Islamic Relief 2013 Qurban

Ellison Mourns Americans Killed in Libya, Condemns Video That Sparked Attacks

September 13, 2012 by  


The representative called the video “amateurish and stupid,” said protesters “could have written letters.”

By Michael Rose

2012-09-12T231334Z_781962196_GM1E89D0K0X01_RTRMADP_3_LIBYA-AMBASSADOR

Demonstrator hold a placard during a rally to condemn the killers of the U.S. Ambassador to Libya and the attack on the U.S. consulate, in Benghazi September 12, 2012.

REUTERS/Esam Al-Fetori

ScreenShot026U.S. Rep. Keith Ellison (D-MN) on Wednesday said he mourns for the Americans killed during riots at American diplomatic missions in the Middle East, and he condemned the video that sparked the protests.

Speaking on the floor of the U.S. House of Representatives Wednesday morning, Ellison said he is “deeply disturbed,”  termed the attacks a “terrible, terrible tragedy” and said protesters “could have written letters and could have registered their disapproval in a number of ways, but they resorted to murder.”

Four Americans, including U.S. Ambassador to Libya Chris Stevens, were killed Tuesday during attacks on the American Consulate in Benghazi, Libya. Violence also erupted at the U.S. Embassy in Cairo, in response to a short American-made video called “Innocence of Muslims” that mocks Prophet Muhammad (s).

Ellison released the following statement:

I am deeply disturbed by the attacks on our diplomatic missions in Libya and Egypt. Four Americans have now been killed, including U.S. Ambassador to Libya Chris Stevens. My heart goes out to their families. They were brave public servants working tirelessly to improve relations with Egypt, Libya, and the rest of the world. This is a tragic loss.

The amateurish and stupid video that sparked these riots was deeply offensive not only to Muslims but also to anyone who respects the faith of others. It was designed to provoke, and sadly, the provocateurs successfully induced some people to take the bait. Instead of ignoring or peacefully condemning the film, they resorted to violence and mayhem.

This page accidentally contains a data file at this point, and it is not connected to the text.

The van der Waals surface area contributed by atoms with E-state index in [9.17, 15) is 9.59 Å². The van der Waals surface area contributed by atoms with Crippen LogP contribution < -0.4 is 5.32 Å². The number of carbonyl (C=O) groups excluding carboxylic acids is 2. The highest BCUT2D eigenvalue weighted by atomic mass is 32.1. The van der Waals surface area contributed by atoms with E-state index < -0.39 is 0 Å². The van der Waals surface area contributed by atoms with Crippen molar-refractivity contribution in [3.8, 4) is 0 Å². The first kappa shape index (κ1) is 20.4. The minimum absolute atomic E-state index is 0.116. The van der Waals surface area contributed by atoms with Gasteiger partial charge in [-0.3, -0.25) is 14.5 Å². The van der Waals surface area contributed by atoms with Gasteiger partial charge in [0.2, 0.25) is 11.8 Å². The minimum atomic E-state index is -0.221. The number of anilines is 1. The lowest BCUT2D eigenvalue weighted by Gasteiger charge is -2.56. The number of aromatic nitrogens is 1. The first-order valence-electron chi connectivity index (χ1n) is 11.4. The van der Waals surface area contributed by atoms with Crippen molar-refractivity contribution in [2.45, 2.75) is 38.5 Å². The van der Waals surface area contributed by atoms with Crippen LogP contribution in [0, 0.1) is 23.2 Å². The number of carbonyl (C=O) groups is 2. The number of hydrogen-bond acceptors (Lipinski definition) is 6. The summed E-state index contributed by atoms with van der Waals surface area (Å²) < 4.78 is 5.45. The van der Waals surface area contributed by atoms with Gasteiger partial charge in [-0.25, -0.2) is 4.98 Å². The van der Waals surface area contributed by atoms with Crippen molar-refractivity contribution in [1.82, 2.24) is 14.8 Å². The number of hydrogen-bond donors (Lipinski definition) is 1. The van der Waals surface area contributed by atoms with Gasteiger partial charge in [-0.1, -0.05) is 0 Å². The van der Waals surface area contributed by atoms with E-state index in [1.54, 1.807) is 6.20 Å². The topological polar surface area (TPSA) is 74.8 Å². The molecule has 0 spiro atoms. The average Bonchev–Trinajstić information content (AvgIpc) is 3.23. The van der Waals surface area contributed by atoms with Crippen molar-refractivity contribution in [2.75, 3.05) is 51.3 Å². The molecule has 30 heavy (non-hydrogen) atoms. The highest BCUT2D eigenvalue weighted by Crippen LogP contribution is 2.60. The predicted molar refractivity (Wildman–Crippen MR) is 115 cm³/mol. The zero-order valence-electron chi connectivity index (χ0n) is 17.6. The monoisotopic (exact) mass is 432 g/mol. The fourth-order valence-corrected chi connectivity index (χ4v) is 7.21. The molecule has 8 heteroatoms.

Yes, the film’s creators hatefully attacked what so many people hold most dear: their relationship with the Divine. But responding with violence is never justified. And those who think they are doing so in the name of Islam are wrong and ill informed. The abuse of free speech rights, no matter how offensive, does not give license for senseless acts of violence.

People need to understand that the United States government had no role in creating this film. In fact, the government has condemned it and the American people have rejected it; it violates the American value of religious tolerance. The vast majority of Christians, Muslims, Jews and people of other faiths live in peace and harmony in the United States, and reject the hateful expressions in the film. No one should confuse the tiny group who made this disrespectful and deliberately provocative film with the American people or the U.S. government. The United States Constitution protects religious freedom, but it also prohibits the government from silencing misguided individuals who abuse their free speech rights.

Hateful provocateurs will always try to stir the pot, but it’s up to us to remain calm and not let it boil over. Now innocent public servants who dedicated their lives to building bridges between people are dead. What we need is more understanding and tolerance, not conflict and bloodshed.

Ellison’s Republican opponent, Chris Fields, released a response which mourned the “savage murder” but which denied any American provocation for the brutal attacks, claiming that the murders were caused by “[i]ntolerance of American values;” Fields claimed Ellison’s statement was “shocking.”

Field’s statement was shockingly bigoted and incendiary.

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